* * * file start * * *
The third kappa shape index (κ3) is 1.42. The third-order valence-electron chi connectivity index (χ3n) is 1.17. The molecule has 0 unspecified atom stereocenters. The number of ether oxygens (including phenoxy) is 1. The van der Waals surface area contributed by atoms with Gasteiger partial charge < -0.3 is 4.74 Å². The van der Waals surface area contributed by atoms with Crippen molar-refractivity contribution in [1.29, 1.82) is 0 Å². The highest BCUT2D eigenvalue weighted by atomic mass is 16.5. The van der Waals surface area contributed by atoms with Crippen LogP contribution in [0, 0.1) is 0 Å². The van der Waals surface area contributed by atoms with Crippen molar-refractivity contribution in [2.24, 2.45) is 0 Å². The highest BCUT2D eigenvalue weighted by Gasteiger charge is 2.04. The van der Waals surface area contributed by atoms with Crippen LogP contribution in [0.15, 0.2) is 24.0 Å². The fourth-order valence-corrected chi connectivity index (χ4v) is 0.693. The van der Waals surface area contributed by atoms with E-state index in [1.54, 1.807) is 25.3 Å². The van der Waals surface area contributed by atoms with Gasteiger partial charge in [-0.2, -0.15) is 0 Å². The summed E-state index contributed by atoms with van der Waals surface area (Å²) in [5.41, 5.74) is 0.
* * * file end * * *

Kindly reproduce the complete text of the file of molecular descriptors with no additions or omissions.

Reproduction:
The third kappa shape index (κ3) is 1.42. The third-order valence-electron chi connectivity index (χ3n) is 1.17. The molecule has 0 unspecified atom stereocenters. The number of ether oxygens (including phenoxy) is 1. The van der Waals surface area contributed by atoms with Gasteiger partial charge < -0.3 is 4.74 Å². The van der Waals surface area contributed by atoms with Crippen molar-refractivity contribution in [1.29, 1.82) is 0 Å². The highest BCUT2D eigenvalue weighted by atomic mass is 16.5. The van der Waals surface area contributed by atoms with Crippen LogP contribution in [0, 0.1) is 0 Å². The van der Waals surface area contributed by atoms with Crippen molar-refractivity contribution in [2.24, 2.45) is 0 Å². The highest BCUT2D eigenvalue weighted by Gasteiger charge is 2.04. The van der Waals surface area contributed by atoms with Crippen LogP contribution in [0.15, 0.2) is 24.0 Å². The fourth-order valence-corrected chi connectivity index (χ4v) is 0.693. The van der Waals surface area contributed by atoms with E-state index in [1.54, 1.807) is 25.3 Å². The van der Waals surface area contributed by atoms with Gasteiger partial charge in [-0.2, -0.15) is 0 Å². The summed E-state index contributed by atoms with van der Waals surface area (Å²) in [5.41, 5.74) is 0.